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Medical Humanities

Dr. G

Submitted by Kelly Chen

Published October 5, 2019

Saturdays were spent at a long-term care facility for veterans. The building looked like it could have been shipped and assembled from a box – it was all right angles with no architectural flourishes. Primed for function over flair. The facility was split into six different wards based on medical need. Ward A residents suffered from dementia and were wander-risks. All exits and entrances were double-locked and gated in case a veteran left unaccompanied, forgot his identity, and lost his way back. Ward E was for residents with both psychiatric and medical complications. Ward G was for veterans who were in hospice care. It was not unusual for veterans to sleep most of the day away, only venturing out of their rooms to watch TV and have meals. 

I met Dr. G one weekend in May while on a volunteering shift. Assuming he was one of the staff, I turned to introduce myself. He breezed through the sea of veterans in wheelchairs, shaking my hand with his firm grasp. He suggested we go into the garden. 

Once outside, the artificial white light bulbs brightened into warm yellow sun. Rigorously sterilized walls and floors fell to open space, orderly furniture replaced with potted sunflowers and wild tomato vines. “This place is just a glorified nursing home,” he chuckled, and I laughed. Such a humorous acceptance of the truth, yet sad admittance of reality. He would know – Dr. G had been living in Ward E for three years.

Over the next year, I received a condensed account of Dr. G’s life. He is a 64 year-old man with wispy white hair and sea blue eyes. As a young man he served in the US Navy during the Vietnam War, specializing in treating sailors with venereal disease. He told his war stories like a grandfather would. I listened with wide eyes as he divulged what it was like to be battered about in the ocean and vomit into the waves, or recounted the outbreak of periodontal infections on board after the men had run out of toothpaste. Upon his return to the United States, he started a private practice and saw patients for over thirty years. Lack of family and worsening health led him to the veterans’ care facility, where he always felt a bit out of place.

Dr. G never complained – after all, he noted, he was one of the few veterans living in the facility who was still able to walk, and he still had his wits about him. Curious as I was, I never inquired about his diagnosis. I searched for any physical sign of disease – a yellowing of the eyes, or swelling of the feet, for instance—but his body was marred by none. I understood that if he wanted to share his diagnosis with me, then he would do so in his own time.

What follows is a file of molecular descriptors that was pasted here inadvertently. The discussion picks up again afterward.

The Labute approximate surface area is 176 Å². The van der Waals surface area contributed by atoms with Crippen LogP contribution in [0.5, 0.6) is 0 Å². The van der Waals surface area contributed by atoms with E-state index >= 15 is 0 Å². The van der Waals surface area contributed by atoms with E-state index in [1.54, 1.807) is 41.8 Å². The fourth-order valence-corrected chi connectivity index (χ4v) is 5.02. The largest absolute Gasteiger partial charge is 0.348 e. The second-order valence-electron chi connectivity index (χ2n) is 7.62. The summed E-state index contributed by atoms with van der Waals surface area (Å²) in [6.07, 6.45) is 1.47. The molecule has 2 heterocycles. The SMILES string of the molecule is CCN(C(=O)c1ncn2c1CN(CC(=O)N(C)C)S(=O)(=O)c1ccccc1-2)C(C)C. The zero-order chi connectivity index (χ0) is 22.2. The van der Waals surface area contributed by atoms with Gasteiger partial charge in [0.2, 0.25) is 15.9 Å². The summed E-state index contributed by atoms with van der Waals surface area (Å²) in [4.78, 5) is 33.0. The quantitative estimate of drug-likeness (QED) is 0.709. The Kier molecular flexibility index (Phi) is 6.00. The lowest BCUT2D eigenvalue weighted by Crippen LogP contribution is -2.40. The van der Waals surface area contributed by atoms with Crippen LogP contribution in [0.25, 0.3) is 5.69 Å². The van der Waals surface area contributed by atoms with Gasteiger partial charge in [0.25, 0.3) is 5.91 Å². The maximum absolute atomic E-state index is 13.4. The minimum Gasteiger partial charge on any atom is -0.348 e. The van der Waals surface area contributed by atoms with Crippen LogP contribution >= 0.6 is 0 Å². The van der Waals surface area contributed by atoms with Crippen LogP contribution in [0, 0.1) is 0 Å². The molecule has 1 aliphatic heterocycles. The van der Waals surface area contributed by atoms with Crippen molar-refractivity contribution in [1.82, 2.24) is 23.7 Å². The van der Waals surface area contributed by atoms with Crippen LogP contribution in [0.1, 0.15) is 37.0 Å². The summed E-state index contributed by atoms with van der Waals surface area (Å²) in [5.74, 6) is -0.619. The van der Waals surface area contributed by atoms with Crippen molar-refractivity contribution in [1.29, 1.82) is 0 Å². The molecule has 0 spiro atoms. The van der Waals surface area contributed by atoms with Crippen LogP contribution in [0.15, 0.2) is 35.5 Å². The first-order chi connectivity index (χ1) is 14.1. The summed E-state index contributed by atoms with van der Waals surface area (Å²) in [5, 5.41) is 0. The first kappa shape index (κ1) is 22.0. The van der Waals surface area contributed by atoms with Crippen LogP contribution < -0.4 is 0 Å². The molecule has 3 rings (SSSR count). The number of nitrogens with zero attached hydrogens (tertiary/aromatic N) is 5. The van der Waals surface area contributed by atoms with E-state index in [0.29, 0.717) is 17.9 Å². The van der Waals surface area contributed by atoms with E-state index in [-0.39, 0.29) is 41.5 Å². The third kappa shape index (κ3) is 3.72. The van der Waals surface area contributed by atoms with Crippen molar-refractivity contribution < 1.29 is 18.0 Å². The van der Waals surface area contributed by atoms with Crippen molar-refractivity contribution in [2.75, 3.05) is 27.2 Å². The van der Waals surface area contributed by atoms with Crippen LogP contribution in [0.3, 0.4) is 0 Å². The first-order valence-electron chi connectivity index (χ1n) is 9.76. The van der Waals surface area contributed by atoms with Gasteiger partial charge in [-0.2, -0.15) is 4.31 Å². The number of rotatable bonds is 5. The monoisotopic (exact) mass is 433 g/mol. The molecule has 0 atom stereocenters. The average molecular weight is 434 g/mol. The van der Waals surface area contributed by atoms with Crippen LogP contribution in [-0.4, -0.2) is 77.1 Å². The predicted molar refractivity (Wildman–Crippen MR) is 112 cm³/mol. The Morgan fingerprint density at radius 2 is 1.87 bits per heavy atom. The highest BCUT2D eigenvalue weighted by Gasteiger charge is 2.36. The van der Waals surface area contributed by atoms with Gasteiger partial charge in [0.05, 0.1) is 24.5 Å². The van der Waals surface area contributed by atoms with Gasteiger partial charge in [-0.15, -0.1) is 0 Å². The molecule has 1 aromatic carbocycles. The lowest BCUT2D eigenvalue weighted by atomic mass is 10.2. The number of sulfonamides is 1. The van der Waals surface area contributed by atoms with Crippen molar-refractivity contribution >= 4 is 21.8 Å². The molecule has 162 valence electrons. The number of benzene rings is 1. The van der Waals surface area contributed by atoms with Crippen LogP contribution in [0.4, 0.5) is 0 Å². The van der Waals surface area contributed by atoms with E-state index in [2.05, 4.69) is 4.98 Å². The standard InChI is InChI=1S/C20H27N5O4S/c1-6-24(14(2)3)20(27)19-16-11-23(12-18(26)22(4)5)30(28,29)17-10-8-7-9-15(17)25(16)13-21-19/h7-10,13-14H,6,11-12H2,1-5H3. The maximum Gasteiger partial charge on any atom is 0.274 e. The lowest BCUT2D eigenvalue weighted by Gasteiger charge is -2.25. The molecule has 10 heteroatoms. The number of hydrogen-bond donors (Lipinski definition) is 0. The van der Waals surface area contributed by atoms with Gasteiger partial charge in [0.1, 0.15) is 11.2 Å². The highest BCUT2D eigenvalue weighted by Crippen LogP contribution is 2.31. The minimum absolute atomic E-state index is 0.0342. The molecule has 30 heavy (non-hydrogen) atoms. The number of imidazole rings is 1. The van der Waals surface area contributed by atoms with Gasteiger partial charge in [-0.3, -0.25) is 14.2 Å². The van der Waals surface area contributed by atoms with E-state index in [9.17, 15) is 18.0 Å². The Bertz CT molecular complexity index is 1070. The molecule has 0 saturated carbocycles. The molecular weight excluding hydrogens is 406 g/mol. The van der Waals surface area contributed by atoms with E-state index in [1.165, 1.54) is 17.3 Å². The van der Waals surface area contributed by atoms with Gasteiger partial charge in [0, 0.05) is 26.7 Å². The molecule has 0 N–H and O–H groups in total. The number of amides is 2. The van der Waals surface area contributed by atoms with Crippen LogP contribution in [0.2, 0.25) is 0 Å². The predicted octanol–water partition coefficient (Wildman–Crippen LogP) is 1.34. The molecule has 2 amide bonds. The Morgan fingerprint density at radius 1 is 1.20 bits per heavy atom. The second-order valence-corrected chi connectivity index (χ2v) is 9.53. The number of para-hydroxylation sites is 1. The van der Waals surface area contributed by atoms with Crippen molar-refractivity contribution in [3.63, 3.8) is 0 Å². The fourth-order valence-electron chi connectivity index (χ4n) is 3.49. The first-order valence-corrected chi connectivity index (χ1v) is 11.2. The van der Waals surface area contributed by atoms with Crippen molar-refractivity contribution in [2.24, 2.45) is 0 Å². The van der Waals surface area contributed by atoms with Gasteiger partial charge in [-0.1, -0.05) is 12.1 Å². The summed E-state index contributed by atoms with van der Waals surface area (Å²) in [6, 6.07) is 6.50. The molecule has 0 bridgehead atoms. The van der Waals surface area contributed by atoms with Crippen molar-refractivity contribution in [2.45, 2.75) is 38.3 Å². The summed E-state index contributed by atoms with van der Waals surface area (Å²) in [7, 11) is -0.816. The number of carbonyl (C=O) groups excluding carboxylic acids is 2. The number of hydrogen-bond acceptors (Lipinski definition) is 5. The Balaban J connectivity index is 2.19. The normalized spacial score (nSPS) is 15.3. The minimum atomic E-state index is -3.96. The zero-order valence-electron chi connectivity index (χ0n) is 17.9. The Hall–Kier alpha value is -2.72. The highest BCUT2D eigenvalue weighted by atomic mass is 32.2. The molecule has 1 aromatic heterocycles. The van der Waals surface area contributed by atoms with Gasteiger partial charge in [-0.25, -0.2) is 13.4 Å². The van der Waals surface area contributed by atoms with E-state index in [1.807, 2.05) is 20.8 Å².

I was only able to visit him on a few more occasions before summer stormed in. It whisked me into twelve- hour work days in the laboratory, laboring over biology experiments, and analyzing data. Thirty minutes were spared for dinner. Then it was biking back to lab, except this time to climb up the three flights of stairs to the empty conference room, unload a backpack of MCAT workbooks and practice exams, and gather any remaining energy reserves to power through the forty pages of material to stay on track with my study-schedule. The next four hours were spent switching between passages of biochemistry, physics, psychology, and critical reasoning. My brain rammed repeatedly into the wall built by ever-evasive sleep, each wakeful night laying another brick, each exasperated thought, the caulking around them. Nerves and pressure clouded my perspective, and for those two months nothing mattered except work and tests.

When I returned to school in the Fall, I finally paid the veterans another visit. I did not see Dr. G. I imagined he might be napping in his room, or out on an excursion. I made the rounds to the other veterans. Ed, who didn’t have his dentures in, smiled and offered me a York peppermint patty. Corwin asked me if I wanted to hear about the time he got arrested. Frank told me the story of the pinup girl tattooed on his arm, again. Near the end of the visit, one of the nurses wheeled out another veteran to the common living area. He held a thin purple booklet, his slender fingers keeping page. This gentleman was unable to hold up the weight of his own head, such that his chin tilted towards his chest, and I could not see his face. I had to crouch and look up to make eye contact and, when I did, my heart sobered. I could not believe it was him.

One of the nurses divulged Dr. G’s worsening Parkinson’s dementia. A cruel combination of Parkinson’s disease and dementia, Parkinson’s dementia burdens its victims with the motor deficits of Parkinson’s and the mental deterioration of Alzheimer’s. That afternoon we flipped through his purple booklet. I read to him about using floss picks instead of spooled floss, a trick that would come in handy as he gradually lost the agility of his fingers, and about the transition to a liquid diet, as it would eventually become impossible for him to chew and swallow. When it was time to leave, he strained his sea blue eyes down towards me. He asked, “What t-time does the boat leave?”

*Note: the names in this piece have been changed to maintain confidentiality

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